Everyone remembers Michael Jordan, even if they’re not interested in basketball. He’s not just a legend of the game, he was sport’s first pop-culture icon. ESPN recently released ten-part documentary The Last Dance, a compelling and thrilling look at Chicago Bulls’ 1997-98 season. It was largely filmed behind the scenes, with a camera crew even allowed into the locker room.

More than 23 million people have watched The Last Dance on Netflix so far, beating several broadcast records. Its success has become planetary thanks to Jason Hehir’s direction. He was able to surgically explain why the Chicago Bulls’ dynasty is deemed the strongest ever.

You don’t need to know much about basketball to understand and enjoy The Last Dance. Every detail is narrated through enthralling and well-structured flashbacks.

SALT LAKE CITY, UNITED STATES:  In this 14 June 1998 file photo, Michael Jordan (L) holds the NBA Finals Most Valuable Player trophy and former Chicago Bulls head coach Phil Jackson holds the NBA champions Larry O'Brian trophy 14 June after winning game six of the NBA Finals with the Utah Jazz at the Delta Center in Salt Lake City, UT. The Bulls won the game 87-86 to take their sixth NBA championship. Jackson left the Bulls following the 1998 season and 12 January reports indicate that Jordan plans to announce his retirement at a 13 January news conference in Chicago.   AFP PHOTO/FILES/Jeff HAYNES (Photo credit should read JEFF HAYNES/AFP via Getty Images)
Photo credit should read JEFF HAYNES/AFP via Getty Images

How winners cope

One of the documentary’s goals was to chronicle how winners cope with franchises, defeats, pressure and rumour. The film revealed lots of stories about Jordan, his relationship with team-mates and opponents, and how the world idolised him.

The film also revealed an unseen Michael Jordan – a ruthless competitor and one of the greatest trash-talkers in the League. He was a good guy off the court despite his harsh style of leadership.

During practice, he often provoked his far less competitive team-mates: “If you can’t handle pressure from me, you’re not going to be able to handle the pressure of the NBA play-off.” It was his way of bringing team-mates up to his obsessive desire to win.

Everybody knew that was impossible to accomplish, and Jordan knew it too. But Steve Kerr’s NBA title-winning-shot in 1996-97 against Utah Jazz was evidence MJ trusted his team-mates.

CHICAGO, IL - JANUARY 28:  Phoenix Suns forward Charles Barkley (34) laughs at a foul call with Chicago Bulls guard Michael Jordan (23) in the first half 28 January 1996 at the United Center in Chicago.  The Bulls won 93-82. Jordan scored 31 points, and Barkley scored 20 with 16 rebounds.  (Photo credit should read BRIAN BAHR/AFP via Getty Images)
Photo credit should read BRIAN BAHR/AFP via Getty Images


With five seconds of the game remaining, Jordan pump-faked and stepped through the Jazz double-team. He found Kerr wide open – and the rest is history. Kerr said: “I’ve always tried to show him I was a warrior. That’s how I gained his respect.”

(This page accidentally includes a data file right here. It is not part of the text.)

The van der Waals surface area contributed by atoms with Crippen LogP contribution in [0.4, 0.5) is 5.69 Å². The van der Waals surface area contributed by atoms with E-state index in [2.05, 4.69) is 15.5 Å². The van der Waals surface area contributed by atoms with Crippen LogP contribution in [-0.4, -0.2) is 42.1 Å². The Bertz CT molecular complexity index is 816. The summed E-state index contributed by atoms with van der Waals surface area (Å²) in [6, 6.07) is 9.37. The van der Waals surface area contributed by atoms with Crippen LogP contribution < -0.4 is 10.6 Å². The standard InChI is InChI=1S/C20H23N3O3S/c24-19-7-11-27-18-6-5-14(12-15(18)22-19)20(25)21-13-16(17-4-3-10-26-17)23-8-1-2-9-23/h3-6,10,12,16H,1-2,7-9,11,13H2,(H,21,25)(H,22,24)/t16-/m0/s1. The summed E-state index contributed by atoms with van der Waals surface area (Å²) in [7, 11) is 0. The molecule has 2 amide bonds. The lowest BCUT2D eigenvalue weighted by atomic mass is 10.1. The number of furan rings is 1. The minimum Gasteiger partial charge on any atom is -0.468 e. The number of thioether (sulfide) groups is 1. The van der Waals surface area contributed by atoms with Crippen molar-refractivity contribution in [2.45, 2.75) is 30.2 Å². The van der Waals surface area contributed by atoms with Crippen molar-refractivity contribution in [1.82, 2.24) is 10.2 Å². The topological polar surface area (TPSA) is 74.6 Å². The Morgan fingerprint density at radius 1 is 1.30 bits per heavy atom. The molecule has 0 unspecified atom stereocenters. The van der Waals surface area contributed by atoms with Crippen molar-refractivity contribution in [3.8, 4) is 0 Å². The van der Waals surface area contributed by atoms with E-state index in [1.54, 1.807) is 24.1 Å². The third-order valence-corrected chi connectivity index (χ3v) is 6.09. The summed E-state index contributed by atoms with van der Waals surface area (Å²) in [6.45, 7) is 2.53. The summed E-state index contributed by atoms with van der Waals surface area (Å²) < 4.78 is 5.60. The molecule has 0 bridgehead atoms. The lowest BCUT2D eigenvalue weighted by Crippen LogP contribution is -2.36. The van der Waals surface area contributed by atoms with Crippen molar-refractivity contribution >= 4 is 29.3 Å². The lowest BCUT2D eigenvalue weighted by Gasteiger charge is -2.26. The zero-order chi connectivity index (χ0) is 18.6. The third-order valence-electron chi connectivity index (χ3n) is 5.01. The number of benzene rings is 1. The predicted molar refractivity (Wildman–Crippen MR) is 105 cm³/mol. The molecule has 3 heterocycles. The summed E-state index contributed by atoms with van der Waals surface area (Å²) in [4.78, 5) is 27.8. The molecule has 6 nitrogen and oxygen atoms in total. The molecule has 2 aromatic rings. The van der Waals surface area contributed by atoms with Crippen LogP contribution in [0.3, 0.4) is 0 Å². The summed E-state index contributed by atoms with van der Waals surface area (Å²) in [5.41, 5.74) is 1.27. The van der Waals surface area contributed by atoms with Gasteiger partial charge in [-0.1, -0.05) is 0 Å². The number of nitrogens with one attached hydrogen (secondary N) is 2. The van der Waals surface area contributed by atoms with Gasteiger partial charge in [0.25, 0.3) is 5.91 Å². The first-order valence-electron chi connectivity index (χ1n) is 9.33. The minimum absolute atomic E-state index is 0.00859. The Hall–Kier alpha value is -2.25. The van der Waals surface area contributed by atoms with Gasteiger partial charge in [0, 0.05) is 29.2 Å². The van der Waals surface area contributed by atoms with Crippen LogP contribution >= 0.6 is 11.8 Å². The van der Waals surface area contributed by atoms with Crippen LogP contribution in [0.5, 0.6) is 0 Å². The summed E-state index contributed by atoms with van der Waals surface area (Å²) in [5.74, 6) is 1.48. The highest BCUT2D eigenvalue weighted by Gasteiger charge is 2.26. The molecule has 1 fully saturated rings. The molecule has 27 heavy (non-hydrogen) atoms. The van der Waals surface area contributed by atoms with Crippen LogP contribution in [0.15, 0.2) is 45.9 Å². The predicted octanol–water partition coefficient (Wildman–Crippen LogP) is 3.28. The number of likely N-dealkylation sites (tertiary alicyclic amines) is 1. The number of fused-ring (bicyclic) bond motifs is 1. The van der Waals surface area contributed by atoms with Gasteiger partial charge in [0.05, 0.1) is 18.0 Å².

By the 1990s, the Bulls had become global icons and the NBA grew exponentially as a commercial brand, earning billions of dollars. Jordan had to deal with media pressure every day.

The loss of his father ramped up that pressure and Hehir magically depicts Jordan’s feelings soon after winning the 1992-93 championships title through emotional face-to-face interviews and media reconstructions of the tragic death.

If Jordan was Batman, Scottie Pippen was Robin. One episode traces the Arkansas roots of the future Hall of Famer, who signed an underpaid $17 million contract for seven years.

CHICAGO, UNITED STATES:  Michael Jordan (L) and Scottie Pippen (R) of the Chicago Bulls talk during the final minutes of their game 22 May in the NBA Eastern Conference finals aainst the Miami Heat at the United Center in Chicago, Illinois. The Bulls won the game 75-68 to lead the series 2-0.   AFP PHOTO/VINCENT LAFORET (Photo credit should read VINCENT LAFORET/AFP via Getty Images)
Photo credit should read VINCENT LAFORET/AFP via Getty Images

The last dance

Pippen was disgruntled before the 1998 season began. It was one of many troubles that season for Zen-coach Phil Jackson, who was the true architect of this unforgettable team. He had squabbled fiercely with general manager Jerry Krause about dismantling the squad.

Jackson handled a tough array of personalities in the locker room. His worship of Native American philosophy helped him touch the right strings of every player, especially a backbone that included Dennis Rodman and Toni Kukoc.

Rodman’s impact and eccentricities are explored in the third episode. His 48-hour wild trip to Las Vegas in the middle of the season belongs to the Rodman character. But the centre’s crucial role in Bulls victories is documented.

Rodman’s rebound ability, the way he switched in defence, and the electricity he gave were all impressive skills Jordan needed to win.

Chasing a second ‘three-peat’ – winning an NBA championship in three consecutive seasons – hasn’t happened many times. Some people still wonder what would have happened if Bulls’ front office decided not to rebuild the team and kept the same players for one more year.

Perhaps Jordan would have a seventh ring on his fingers? There’s no doubt The Last Dance is one story we’ll never forget.

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